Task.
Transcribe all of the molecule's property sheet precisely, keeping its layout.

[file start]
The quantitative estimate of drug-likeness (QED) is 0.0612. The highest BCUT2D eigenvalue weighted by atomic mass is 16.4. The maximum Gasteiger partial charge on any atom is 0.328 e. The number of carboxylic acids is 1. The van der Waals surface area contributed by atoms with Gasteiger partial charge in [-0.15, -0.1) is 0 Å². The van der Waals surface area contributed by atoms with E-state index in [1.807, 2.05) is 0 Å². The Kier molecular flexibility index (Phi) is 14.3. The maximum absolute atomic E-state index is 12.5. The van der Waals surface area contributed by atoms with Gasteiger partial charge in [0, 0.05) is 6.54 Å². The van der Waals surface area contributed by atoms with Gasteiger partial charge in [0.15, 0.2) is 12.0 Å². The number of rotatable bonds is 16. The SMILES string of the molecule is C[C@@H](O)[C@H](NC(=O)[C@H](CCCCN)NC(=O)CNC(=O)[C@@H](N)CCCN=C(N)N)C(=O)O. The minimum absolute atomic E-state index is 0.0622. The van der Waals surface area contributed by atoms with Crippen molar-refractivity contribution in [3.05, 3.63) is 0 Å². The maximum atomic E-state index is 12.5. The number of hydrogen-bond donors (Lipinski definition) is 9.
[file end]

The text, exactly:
The quantitative estimate of drug-likeness (QED) is 0.0612. The highest BCUT2D eigenvalue weighted by atomic mass is 16.4. The maximum Gasteiger partial charge on any atom is 0.328 e. The number of carboxylic acids is 1. The van der Waals surface area contributed by atoms with Gasteiger partial charge in [-0.15, -0.1) is 0 Å². The van der Waals surface area contributed by atoms with E-state index in [1.807, 2.05) is 0 Å². The Kier molecular flexibility index (Phi) is 14.3. The maximum absolute atomic E-state index is 12.5. The van der Waals surface area contributed by atoms with Gasteiger partial charge in [0, 0.05) is 6.54 Å². The van der Waals surface area contributed by atoms with Gasteiger partial charge in [0.15, 0.2) is 12.0 Å². The number of rotatable bonds is 16. The SMILES string of the molecule is C[C@@H](O)[C@H](NC(=O)[C@H](CCCCN)NC(=O)CNC(=O)[C@@H](N)CCCN=C(N)N)C(=O)O. The minimum absolute atomic E-state index is 0.0622. The van der Waals surface area contributed by atoms with Crippen molar-refractivity contribution in [3.05, 3.63) is 0 Å². The maximum atomic E-state index is 12.5. The number of hydrogen-bond donors (Lipinski definition) is 9.